Identifying deficiencies in your organization’s security process is the first step to limiting your risks. One of the most fundamental security issues facing many companies today is the prospect of a data breach, whether internal or external.
What do you think of when you hear the words “data breach”? Perhaps the most prevalent concept is that of someone hacking his or her way into a network with the intention of stealing data. While this is certainly an issue, not all data breaches are limited to remote, online access. For example, according to the Health Insurance Portability and Accountability Act (HIPAA), any hospital employee who views a patient’s private health information on a computer monitor without authorization to do so, whether he or she is directly in front of the device or is glancing over the shoulder of another employee who is authorized to do so, is also participating in a data breach.

In fact, a data breach occurs when any sensitive, protected or confidential data has potentially been viewed, stolen or used by someone who is not authorized to do so. Data breaches typically are divided into personal health information (PHI), personally identifiable information (PII), and intellectual property, such as trade secrets.
Not only does an organization owe it to itself to protect sensitive data, it owes it to the people whom it serves. For example, in addition to the aforementioned HIPAA privacy policies, the Payment Card Industry Data Security Standard (PCI DSS) states who is allowed to handle and use sensitive PII such as credit card numbers, PINs and bank account numbers in conjunction with names and addresses. With that in mind, there are a number of industry guidelines and government compliance regulations in place mandating strict protection of sensitive or personal data in order to avoid data breaches. These regulations are backed up by penalties in many instances. So if, for example, a data breach leads to identity theft and/or a violation of government or industry compliance mandates, an offending organization can face fines or other civil or criminal prosecution.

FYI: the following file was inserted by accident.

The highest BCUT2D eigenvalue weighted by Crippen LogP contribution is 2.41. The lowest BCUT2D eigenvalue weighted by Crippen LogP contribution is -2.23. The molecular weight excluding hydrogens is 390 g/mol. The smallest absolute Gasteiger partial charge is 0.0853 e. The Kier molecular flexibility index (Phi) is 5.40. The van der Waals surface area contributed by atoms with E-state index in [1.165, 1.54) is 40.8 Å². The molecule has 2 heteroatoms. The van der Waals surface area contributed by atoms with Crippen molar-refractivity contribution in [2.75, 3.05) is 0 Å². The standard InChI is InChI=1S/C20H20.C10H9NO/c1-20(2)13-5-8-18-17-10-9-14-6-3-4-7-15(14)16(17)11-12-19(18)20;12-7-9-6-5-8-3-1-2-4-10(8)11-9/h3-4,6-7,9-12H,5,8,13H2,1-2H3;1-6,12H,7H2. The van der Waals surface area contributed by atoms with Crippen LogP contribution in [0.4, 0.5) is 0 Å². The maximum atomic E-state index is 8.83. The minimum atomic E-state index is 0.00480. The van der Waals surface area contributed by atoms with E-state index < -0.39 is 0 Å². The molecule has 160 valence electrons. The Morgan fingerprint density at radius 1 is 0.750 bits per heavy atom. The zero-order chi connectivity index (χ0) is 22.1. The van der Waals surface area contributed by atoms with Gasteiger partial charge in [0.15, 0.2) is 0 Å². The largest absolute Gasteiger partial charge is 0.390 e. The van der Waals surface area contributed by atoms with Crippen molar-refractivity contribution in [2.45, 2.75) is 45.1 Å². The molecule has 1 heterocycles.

Today’s business security environment must contend with physical, on-site threats as well as external threats posed by cyber attacks. Increasingly small, increasingly powerful personal electronic devices such as iPhones can record and transmit audio, visual and textual information – and they are easily concealed. At the other end of the spectrum, many companies are contemplating or have already moved to cloud-based computing services, opening the door to yet another set of security issues for corporate data.
Identifying deficiencies in the security process is therefore a multi-faceted undertaking, one that means more than just setting up firewalls, locking up laptops, and installing real walls for viewing privacy at employee workstations. Reviewing your organization’s policies on employee access to information is just as important as reviewing safeguards in place to keep sensitive data from being accessed remotely by prying eyes.